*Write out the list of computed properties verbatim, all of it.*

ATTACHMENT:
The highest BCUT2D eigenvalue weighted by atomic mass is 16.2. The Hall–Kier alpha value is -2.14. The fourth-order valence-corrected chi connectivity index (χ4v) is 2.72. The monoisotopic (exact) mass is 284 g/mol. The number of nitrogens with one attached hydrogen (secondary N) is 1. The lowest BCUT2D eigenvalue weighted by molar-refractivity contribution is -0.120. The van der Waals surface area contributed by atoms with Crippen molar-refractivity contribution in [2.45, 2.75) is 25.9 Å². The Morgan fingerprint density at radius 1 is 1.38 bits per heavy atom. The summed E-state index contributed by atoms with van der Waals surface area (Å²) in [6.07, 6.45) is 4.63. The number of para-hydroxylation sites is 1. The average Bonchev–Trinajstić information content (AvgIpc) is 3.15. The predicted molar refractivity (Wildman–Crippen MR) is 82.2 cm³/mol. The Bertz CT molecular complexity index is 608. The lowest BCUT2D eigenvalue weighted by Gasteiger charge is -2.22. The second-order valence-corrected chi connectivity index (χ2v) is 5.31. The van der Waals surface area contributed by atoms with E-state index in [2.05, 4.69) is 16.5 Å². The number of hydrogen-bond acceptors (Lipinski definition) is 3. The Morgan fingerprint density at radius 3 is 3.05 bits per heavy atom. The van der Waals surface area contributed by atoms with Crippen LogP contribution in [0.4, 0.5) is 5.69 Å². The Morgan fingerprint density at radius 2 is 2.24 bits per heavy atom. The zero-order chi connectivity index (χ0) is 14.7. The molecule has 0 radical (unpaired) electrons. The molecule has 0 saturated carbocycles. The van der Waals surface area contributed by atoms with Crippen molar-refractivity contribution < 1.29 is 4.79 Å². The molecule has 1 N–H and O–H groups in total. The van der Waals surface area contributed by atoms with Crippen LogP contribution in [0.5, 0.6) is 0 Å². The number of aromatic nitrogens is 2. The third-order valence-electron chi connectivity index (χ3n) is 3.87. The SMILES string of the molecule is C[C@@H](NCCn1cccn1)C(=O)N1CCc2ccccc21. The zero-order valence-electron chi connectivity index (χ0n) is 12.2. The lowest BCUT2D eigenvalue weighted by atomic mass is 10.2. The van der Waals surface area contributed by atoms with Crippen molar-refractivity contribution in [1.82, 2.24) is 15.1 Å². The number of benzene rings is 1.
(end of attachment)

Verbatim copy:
The highest BCUT2D eigenvalue weighted by atomic mass is 16.2. The Hall–Kier alpha value is -2.14. The fourth-order valence-corrected chi connectivity index (χ4v) is 2.72. The monoisotopic (exact) mass is 284 g/mol. The number of nitrogens with one attached hydrogen (secondary N) is 1. The lowest BCUT2D eigenvalue weighted by molar-refractivity contribution is -0.120. The van der Waals surface area contributed by atoms with Crippen molar-refractivity contribution in [2.45, 2.75) is 25.9 Å². The Morgan fingerprint density at radius 1 is 1.38 bits per heavy atom. The summed E-state index contributed by atoms with van der Waals surface area (Å²) in [6.07, 6.45) is 4.63. The number of para-hydroxylation sites is 1. The average Bonchev–Trinajstić information content (AvgIpc) is 3.15. The predicted molar refractivity (Wildman–Crippen MR) is 82.2 cm³/mol. The Bertz CT molecular complexity index is 608. The lowest BCUT2D eigenvalue weighted by Gasteiger charge is -2.22. The second-order valence-corrected chi connectivity index (χ2v) is 5.31. The van der Waals surface area contributed by atoms with E-state index in [2.05, 4.69) is 16.5 Å². The number of hydrogen-bond acceptors (Lipinski definition) is 3. The Morgan fingerprint density at radius 3 is 3.05 bits per heavy atom. The van der Waals surface area contributed by atoms with Crippen LogP contribution in [0.4, 0.5) is 5.69 Å². The Morgan fingerprint density at radius 2 is 2.24 bits per heavy atom. The zero-order chi connectivity index (χ0) is 14.7. The molecule has 0 radical (unpaired) electrons. The molecule has 0 saturated carbocycles. The van der Waals surface area contributed by atoms with Crippen molar-refractivity contribution < 1.29 is 4.79 Å². The molecule has 1 N–H and O–H groups in total. The van der Waals surface area contributed by atoms with Crippen LogP contribution in [0.5, 0.6) is 0 Å². The number of aromatic nitrogens is 2. The third-order valence-electron chi connectivity index (χ3n) is 3.87. The SMILES string of the molecule is C[C@@H](NCCn1cccn1)C(=O)N1CCc2ccccc21. The zero-order valence-electron chi connectivity index (χ0n) is 12.2. The lowest BCUT2D eigenvalue weighted by atomic mass is 10.2. The van der Waals surface area contributed by atoms with Crippen molar-refractivity contribution in [1.82, 2.24) is 15.1 Å². The number of benzene rings is 1.